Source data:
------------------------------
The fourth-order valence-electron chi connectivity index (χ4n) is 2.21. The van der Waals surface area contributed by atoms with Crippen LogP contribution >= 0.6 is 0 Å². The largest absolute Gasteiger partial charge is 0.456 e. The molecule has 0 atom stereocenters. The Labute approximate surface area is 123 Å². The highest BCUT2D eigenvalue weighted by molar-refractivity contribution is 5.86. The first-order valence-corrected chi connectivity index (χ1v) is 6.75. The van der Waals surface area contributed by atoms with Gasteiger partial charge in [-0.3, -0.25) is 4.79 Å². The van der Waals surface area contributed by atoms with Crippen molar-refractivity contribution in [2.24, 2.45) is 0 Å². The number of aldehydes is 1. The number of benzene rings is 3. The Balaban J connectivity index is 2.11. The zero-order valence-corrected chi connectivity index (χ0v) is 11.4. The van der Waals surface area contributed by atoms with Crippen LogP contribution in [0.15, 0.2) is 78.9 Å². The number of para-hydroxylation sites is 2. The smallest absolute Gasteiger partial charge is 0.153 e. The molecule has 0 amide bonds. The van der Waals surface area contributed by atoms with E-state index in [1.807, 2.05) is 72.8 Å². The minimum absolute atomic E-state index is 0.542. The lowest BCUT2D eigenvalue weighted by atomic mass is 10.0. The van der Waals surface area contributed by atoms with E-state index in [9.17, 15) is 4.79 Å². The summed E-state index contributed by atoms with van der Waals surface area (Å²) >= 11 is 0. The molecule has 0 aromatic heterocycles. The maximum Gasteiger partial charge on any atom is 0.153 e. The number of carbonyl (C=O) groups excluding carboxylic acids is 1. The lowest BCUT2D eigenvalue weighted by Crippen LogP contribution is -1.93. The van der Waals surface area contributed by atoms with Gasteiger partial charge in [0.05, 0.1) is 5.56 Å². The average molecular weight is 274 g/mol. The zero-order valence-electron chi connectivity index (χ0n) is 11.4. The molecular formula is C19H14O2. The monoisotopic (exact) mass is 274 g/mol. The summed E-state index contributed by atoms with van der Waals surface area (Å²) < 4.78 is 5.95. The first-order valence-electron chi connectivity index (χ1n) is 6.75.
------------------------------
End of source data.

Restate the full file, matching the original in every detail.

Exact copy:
The fourth-order valence-electron chi connectivity index (χ4n) is 2.21. The van der Waals surface area contributed by atoms with Crippen LogP contribution >= 0.6 is 0 Å². The largest absolute Gasteiger partial charge is 0.456 e. The molecule has 0 atom stereocenters. The Labute approximate surface area is 123 Å². The highest BCUT2D eigenvalue weighted by molar-refractivity contribution is 5.86. The first-order valence-corrected chi connectivity index (χ1v) is 6.75. The van der Waals surface area contributed by atoms with Gasteiger partial charge in [-0.3, -0.25) is 4.79 Å². The van der Waals surface area contributed by atoms with Crippen molar-refractivity contribution in [2.24, 2.45) is 0 Å². The number of aldehydes is 1. The number of benzene rings is 3. The Balaban J connectivity index is 2.11. The zero-order valence-corrected chi connectivity index (χ0v) is 11.4. The van der Waals surface area contributed by atoms with Crippen LogP contribution in [0.15, 0.2) is 78.9 Å². The number of para-hydroxylation sites is 2. The smallest absolute Gasteiger partial charge is 0.153 e. The molecule has 0 amide bonds. The van der Waals surface area contributed by atoms with E-state index in [1.807, 2.05) is 72.8 Å². The minimum absolute atomic E-state index is 0.542. The lowest BCUT2D eigenvalue weighted by atomic mass is 10.0. The van der Waals surface area contributed by atoms with E-state index in [9.17, 15) is 4.79 Å². The summed E-state index contributed by atoms with van der Waals surface area (Å²) >= 11 is 0. The molecule has 0 aromatic heterocycles. The maximum Gasteiger partial charge on any atom is 0.153 e. The number of carbonyl (C=O) groups excluding carboxylic acids is 1. The lowest BCUT2D eigenvalue weighted by Crippen LogP contribution is -1.93. The van der Waals surface area contributed by atoms with Gasteiger partial charge in [0.05, 0.1) is 5.56 Å². The average molecular weight is 274 g/mol. The zero-order valence-electron chi connectivity index (χ0n) is 11.4. The molecular formula is C19H14O2. The monoisotopic (exact) mass is 274 g/mol. The summed E-state index contributed by atoms with van der Waals surface area (Å²) < 4.78 is 5.95. The first-order valence-electron chi connectivity index (χ1n) is 6.75.